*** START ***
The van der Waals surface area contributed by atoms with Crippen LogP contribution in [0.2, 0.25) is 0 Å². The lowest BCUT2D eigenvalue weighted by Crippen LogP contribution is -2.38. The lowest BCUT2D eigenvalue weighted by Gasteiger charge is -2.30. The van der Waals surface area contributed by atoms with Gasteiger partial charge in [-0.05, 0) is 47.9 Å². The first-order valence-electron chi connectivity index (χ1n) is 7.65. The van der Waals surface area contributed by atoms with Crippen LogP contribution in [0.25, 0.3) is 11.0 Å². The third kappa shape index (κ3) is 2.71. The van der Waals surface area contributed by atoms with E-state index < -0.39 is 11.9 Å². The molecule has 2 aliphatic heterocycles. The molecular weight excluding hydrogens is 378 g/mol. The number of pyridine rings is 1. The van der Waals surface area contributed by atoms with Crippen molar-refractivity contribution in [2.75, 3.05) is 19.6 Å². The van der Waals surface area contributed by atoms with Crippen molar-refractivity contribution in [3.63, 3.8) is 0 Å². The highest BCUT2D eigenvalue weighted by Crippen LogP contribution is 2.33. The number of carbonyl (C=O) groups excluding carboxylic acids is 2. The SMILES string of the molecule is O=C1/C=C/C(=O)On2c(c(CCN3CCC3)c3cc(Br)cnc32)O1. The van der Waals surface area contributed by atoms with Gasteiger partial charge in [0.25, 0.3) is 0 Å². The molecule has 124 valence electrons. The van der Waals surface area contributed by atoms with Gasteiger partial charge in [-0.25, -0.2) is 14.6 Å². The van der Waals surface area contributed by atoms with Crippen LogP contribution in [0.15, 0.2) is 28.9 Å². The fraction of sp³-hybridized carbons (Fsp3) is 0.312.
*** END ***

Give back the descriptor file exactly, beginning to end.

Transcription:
The van der Waals surface area contributed by atoms with Crippen LogP contribution in [0.2, 0.25) is 0 Å². The lowest BCUT2D eigenvalue weighted by Crippen LogP contribution is -2.38. The lowest BCUT2D eigenvalue weighted by Gasteiger charge is -2.30. The van der Waals surface area contributed by atoms with Gasteiger partial charge in [-0.05, 0) is 47.9 Å². The first-order valence-electron chi connectivity index (χ1n) is 7.65. The van der Waals surface area contributed by atoms with Crippen LogP contribution in [0.25, 0.3) is 11.0 Å². The third kappa shape index (κ3) is 2.71. The van der Waals surface area contributed by atoms with E-state index < -0.39 is 11.9 Å². The molecule has 2 aliphatic heterocycles. The molecular weight excluding hydrogens is 378 g/mol. The number of pyridine rings is 1. The van der Waals surface area contributed by atoms with Crippen molar-refractivity contribution in [2.75, 3.05) is 19.6 Å². The van der Waals surface area contributed by atoms with Crippen molar-refractivity contribution in [3.63, 3.8) is 0 Å². The highest BCUT2D eigenvalue weighted by Crippen LogP contribution is 2.33. The number of carbonyl (C=O) groups excluding carboxylic acids is 2. The SMILES string of the molecule is O=C1/C=C/C(=O)On2c(c(CCN3CCC3)c3cc(Br)cnc32)O1. The van der Waals surface area contributed by atoms with Gasteiger partial charge in [0.25, 0.3) is 0 Å². The molecule has 124 valence electrons. The van der Waals surface area contributed by atoms with Gasteiger partial charge in [-0.25, -0.2) is 14.6 Å². The van der Waals surface area contributed by atoms with Crippen LogP contribution in [0.15, 0.2) is 28.9 Å². The fraction of sp³-hybridized carbons (Fsp3) is 0.312.